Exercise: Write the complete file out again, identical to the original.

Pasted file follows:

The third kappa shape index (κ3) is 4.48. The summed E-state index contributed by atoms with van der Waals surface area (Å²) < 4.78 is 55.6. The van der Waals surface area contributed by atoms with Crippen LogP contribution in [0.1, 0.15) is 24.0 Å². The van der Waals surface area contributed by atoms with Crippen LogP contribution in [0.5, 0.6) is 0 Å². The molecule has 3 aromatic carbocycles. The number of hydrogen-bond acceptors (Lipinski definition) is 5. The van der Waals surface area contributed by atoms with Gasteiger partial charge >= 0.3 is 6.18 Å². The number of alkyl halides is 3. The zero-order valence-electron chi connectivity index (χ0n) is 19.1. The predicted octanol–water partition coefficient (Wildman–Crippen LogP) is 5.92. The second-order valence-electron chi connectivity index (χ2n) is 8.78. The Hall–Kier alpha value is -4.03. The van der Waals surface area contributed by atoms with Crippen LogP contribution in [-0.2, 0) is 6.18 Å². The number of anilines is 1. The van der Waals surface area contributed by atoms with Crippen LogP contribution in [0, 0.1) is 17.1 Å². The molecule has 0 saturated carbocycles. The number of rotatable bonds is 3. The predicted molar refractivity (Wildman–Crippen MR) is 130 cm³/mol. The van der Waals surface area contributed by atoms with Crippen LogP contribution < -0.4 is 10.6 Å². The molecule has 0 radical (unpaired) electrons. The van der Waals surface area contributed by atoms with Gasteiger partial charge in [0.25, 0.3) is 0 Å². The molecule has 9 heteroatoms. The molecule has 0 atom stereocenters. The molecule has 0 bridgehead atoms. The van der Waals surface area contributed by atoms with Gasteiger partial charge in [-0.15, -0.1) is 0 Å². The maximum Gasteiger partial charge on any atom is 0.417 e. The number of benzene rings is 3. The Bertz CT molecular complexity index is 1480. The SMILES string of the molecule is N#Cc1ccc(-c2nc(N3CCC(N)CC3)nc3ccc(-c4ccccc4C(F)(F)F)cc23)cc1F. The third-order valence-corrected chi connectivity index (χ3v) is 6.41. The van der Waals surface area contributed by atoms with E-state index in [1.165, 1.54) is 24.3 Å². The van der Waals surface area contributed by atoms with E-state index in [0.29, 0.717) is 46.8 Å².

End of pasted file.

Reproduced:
The third kappa shape index (κ3) is 4.48. The summed E-state index contributed by atoms with van der Waals surface area (Å²) < 4.78 is 55.6. The van der Waals surface area contributed by atoms with Crippen LogP contribution in [0.1, 0.15) is 24.0 Å². The van der Waals surface area contributed by atoms with Crippen LogP contribution in [0.5, 0.6) is 0 Å². The molecule has 3 aromatic carbocycles. The number of hydrogen-bond acceptors (Lipinski definition) is 5. The van der Waals surface area contributed by atoms with Gasteiger partial charge >= 0.3 is 6.18 Å². The number of alkyl halides is 3. The zero-order valence-electron chi connectivity index (χ0n) is 19.1. The predicted octanol–water partition coefficient (Wildman–Crippen LogP) is 5.92. The second-order valence-electron chi connectivity index (χ2n) is 8.78. The Hall–Kier alpha value is -4.03. The van der Waals surface area contributed by atoms with Crippen LogP contribution in [-0.2, 0) is 6.18 Å². The number of anilines is 1. The van der Waals surface area contributed by atoms with Crippen LogP contribution in [0, 0.1) is 17.1 Å². The molecule has 0 saturated carbocycles. The number of rotatable bonds is 3. The predicted molar refractivity (Wildman–Crippen MR) is 130 cm³/mol. The van der Waals surface area contributed by atoms with Crippen LogP contribution < -0.4 is 10.6 Å². The molecule has 0 radical (unpaired) electrons. The van der Waals surface area contributed by atoms with Gasteiger partial charge in [0.25, 0.3) is 0 Å². The molecule has 9 heteroatoms. The molecule has 0 atom stereocenters. The molecule has 0 bridgehead atoms. The van der Waals surface area contributed by atoms with Gasteiger partial charge in [-0.15, -0.1) is 0 Å². The maximum Gasteiger partial charge on any atom is 0.417 e. The number of benzene rings is 3. The Bertz CT molecular complexity index is 1480. The SMILES string of the molecule is N#Cc1ccc(-c2nc(N3CCC(N)CC3)nc3ccc(-c4ccccc4C(F)(F)F)cc23)cc1F. The third-order valence-corrected chi connectivity index (χ3v) is 6.41. The van der Waals surface area contributed by atoms with E-state index in [1.165, 1.54) is 24.3 Å². The van der Waals surface area contributed by atoms with E-state index in [0.29, 0.717) is 46.8 Å².